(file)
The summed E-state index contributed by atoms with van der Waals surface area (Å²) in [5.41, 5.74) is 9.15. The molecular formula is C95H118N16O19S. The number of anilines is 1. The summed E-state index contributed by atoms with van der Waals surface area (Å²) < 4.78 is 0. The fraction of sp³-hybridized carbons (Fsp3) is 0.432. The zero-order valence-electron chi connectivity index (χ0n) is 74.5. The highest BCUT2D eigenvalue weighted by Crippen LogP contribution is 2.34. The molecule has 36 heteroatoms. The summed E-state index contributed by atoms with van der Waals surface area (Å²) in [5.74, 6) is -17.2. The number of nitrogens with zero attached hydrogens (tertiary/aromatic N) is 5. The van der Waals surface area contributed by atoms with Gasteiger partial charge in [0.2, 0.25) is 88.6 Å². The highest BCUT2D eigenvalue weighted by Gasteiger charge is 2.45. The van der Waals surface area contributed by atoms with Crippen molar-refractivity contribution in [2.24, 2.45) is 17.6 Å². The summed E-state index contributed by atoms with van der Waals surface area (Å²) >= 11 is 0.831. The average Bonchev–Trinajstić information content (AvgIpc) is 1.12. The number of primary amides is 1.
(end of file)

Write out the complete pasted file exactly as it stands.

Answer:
The summed E-state index contributed by atoms with van der Waals surface area (Å²) in [5.41, 5.74) is 9.15. The molecular formula is C95H118N16O19S. The number of anilines is 1. The summed E-state index contributed by atoms with van der Waals surface area (Å²) < 4.78 is 0. The fraction of sp³-hybridized carbons (Fsp3) is 0.432. The zero-order valence-electron chi connectivity index (χ0n) is 74.5. The highest BCUT2D eigenvalue weighted by Crippen LogP contribution is 2.34. The molecule has 36 heteroatoms. The summed E-state index contributed by atoms with van der Waals surface area (Å²) in [5.74, 6) is -17.2. The number of nitrogens with zero attached hydrogens (tertiary/aromatic N) is 5. The van der Waals surface area contributed by atoms with Gasteiger partial charge in [0.2, 0.25) is 88.6 Å². The highest BCUT2D eigenvalue weighted by Gasteiger charge is 2.45. The van der Waals surface area contributed by atoms with Crippen molar-refractivity contribution in [2.24, 2.45) is 17.6 Å². The summed E-state index contributed by atoms with van der Waals surface area (Å²) >= 11 is 0.831. The average Bonchev–Trinajstić information content (AvgIpc) is 1.12. The number of primary amides is 1.